Starring: Ola Rapace, Tuva Novotny, Linus Wahlgren
No Nordic gloom here. Crimes of Passion – a set of six feature-length cases based on a series of books by Maria Lang, postwar pioneer of the Swedish detective novel – plunges you into a picture postcard version of the ’50s with a Scandi twist. The first episode establishes the mood and introduces the principle characters. It’s a tale of bed-hopping among the intelligensia as writers, artists and academics gather for a Midsummer’s party on a small island – a bit like the setting for a Bergman film, only everyone has a lot more fun. At least until the murders start.
Among the guests are Puck (Tuva Novotny), a trim, neat young literature lecturer, and Einar (Linus Wahlgren), the laid back blond guy she fancies. When one of the party winds up dead, Einar calls in his old friend Christer Wijk (Ola Rapace), head of the Stockholm murder squad. After the boat that is their only means of transport goes missing, Christer finds himself stuck on the island with a whole bunch of suspects and not so much as a change of underwear. Luckily, Puck – who happens to be writing a thesis on fictional murderers – is only too eager to do some of his work for him, snooping around like a bloodhound in Capri pants. Not that Christer needs any help really – old family skeletons come flying out of the closet at his very approach, and usually he only has to accuse a culprit for him to crumple and pour out a complete confession.
The same trio reconvene for the subsequent cases, with Puck and Christer doing the sleuthing and sifting through alibis and Einar – now married to Puck – stuck with the less glamorous role of supplying the occasional piece of background info and grumbling about how their holidays keep on getting ruined. He has a point, because it seems like they can’t go anywhere without someone kicking the bucket. This premise quickly becomes a bit of a stretch, and you might well snort with amusement when Puck starts stopping people in the street to interrogate them, or when she and Einar take a vacation and a corpse happens to pop up on their front lawn.
The show’s creators are clearly aware of the problem, because the fourth episode sees the corpse-magnet taking to bed with a cold, leaving Christer to manage more or less by himself. But she’s back to her old tricks in the fifth episode, working as a secretary to a Nobel Prize winning author, who promptly keels over after eating a fruit salad laced with strychnine. By this stage, Puck is becoming a positive jinx to all around her, and if you can’t handle this web of coincidence, then Crimes of Passion probably isn’t for you. But most viewers will be inclined to go with it and cut the series some slack, simply because it’s so charming and lovely to look at.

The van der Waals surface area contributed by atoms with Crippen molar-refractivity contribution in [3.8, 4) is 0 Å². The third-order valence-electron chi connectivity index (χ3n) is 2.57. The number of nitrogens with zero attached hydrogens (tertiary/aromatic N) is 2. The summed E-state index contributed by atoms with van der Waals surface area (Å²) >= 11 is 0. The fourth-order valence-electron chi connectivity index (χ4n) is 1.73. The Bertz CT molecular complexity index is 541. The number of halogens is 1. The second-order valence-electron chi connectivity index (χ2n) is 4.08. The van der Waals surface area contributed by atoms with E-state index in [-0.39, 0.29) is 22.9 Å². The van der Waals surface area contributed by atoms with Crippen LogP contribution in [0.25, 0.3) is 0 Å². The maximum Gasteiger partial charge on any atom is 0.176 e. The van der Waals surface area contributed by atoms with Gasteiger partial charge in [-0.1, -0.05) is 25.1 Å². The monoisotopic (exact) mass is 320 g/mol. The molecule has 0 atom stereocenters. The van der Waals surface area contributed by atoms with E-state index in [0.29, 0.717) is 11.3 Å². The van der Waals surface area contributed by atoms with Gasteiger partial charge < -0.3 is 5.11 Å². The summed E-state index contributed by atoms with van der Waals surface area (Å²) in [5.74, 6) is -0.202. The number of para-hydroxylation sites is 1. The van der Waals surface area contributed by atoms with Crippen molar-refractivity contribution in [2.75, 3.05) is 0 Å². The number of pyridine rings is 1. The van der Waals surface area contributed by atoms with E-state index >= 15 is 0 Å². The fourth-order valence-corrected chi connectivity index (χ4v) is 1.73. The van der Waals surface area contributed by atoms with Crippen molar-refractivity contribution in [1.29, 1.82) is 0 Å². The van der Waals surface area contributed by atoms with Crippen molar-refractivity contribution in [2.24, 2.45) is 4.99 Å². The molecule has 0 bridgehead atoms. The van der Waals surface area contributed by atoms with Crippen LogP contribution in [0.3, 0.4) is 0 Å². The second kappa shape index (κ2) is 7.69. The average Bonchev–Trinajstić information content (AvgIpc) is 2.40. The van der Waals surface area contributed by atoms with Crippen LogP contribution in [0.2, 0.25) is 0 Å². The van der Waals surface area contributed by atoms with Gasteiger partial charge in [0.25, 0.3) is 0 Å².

Although actually it’s more than that. You might baulk at this or that plot device, but each episode is spot-on in its creation of a distinct and memorable ambience – the island of the first episode, which turns from a place of leisure and hedonistic pursuits to one of isolation and imprisonment; the chilly, tomblike author’s house in the fifth episode; and the grand estate of the fourth episode, with its seances and rumours of a haunting, its beautiful rose beds and not so beautiful people.
Puck herself, pert and tomboyish and sporting a range of pretty pastel cardies, is a very relatable heroine (even if, when a suspect does finally retaliate and clobber her with a candlestick, you do rather think she’s had it coming). Although she’s steadfastly married to the handsome, open-hearted Einar, she has a little something going on with the aloof, cynical and hard to read Christer, and their investigations are almost like a sublimated flirtation. (Perhaps that’s why the show is called Crimes of Passion. It’s hard to account for the choice of title otherwise, because, Scandinavian phlegm being what it is, most of the murders are more like crimes of peevishness.)
Tuva Novotny’s winning turn is backed up by some gorgeous set-dressing and location cinematography. The fictional town of Skoga, where several of the cases are set, makes Midsomer Worthy look like a sink estate, and costume designer Ingrid Sjogren supplies delicious period glad rags for everyone to parade around in. And while the ladies get to waft about in floral prints, a handsome vintage Plymouth Savoy is pressed into service to take Christer from case to case in style. For those who prefer detective stories of a cosy variety and are prepared to swallow some of the show’s more glaring contrivances, Crimes of Passion is a delight, with strong performances from a good-looking cast and luxe production values. One to stack on the shelf next to Marple and Inspector de Luca.